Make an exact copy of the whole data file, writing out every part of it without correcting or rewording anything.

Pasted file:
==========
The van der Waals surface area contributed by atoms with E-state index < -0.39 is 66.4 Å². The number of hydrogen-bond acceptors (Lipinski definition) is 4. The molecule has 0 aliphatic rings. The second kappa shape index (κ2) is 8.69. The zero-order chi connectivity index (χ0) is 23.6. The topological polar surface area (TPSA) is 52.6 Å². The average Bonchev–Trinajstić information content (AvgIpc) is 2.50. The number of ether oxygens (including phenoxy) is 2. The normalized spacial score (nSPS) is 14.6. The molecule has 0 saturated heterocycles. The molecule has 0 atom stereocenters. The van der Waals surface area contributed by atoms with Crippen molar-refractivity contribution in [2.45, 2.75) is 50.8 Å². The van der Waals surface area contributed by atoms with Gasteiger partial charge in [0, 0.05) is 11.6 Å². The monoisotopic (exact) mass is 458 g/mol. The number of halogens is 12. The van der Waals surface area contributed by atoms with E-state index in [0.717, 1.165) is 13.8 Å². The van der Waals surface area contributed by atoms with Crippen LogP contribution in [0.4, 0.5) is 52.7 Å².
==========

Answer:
The van der Waals surface area contributed by atoms with E-state index < -0.39 is 66.4 Å². The number of hydrogen-bond acceptors (Lipinski definition) is 4. The molecule has 0 aliphatic rings. The second kappa shape index (κ2) is 8.69. The zero-order chi connectivity index (χ0) is 23.6. The topological polar surface area (TPSA) is 52.6 Å². The average Bonchev–Trinajstić information content (AvgIpc) is 2.50. The number of ether oxygens (including phenoxy) is 2. The normalized spacial score (nSPS) is 14.6. The molecule has 0 saturated heterocycles. The molecule has 0 atom stereocenters. The van der Waals surface area contributed by atoms with Crippen molar-refractivity contribution in [2.45, 2.75) is 50.8 Å². The van der Waals surface area contributed by atoms with Gasteiger partial charge in [0, 0.05) is 11.6 Å². The monoisotopic (exact) mass is 458 g/mol. The number of halogens is 12. The van der Waals surface area contributed by atoms with E-state index in [0.717, 1.165) is 13.8 Å². The van der Waals surface area contributed by atoms with Crippen LogP contribution in [0.4, 0.5) is 52.7 Å².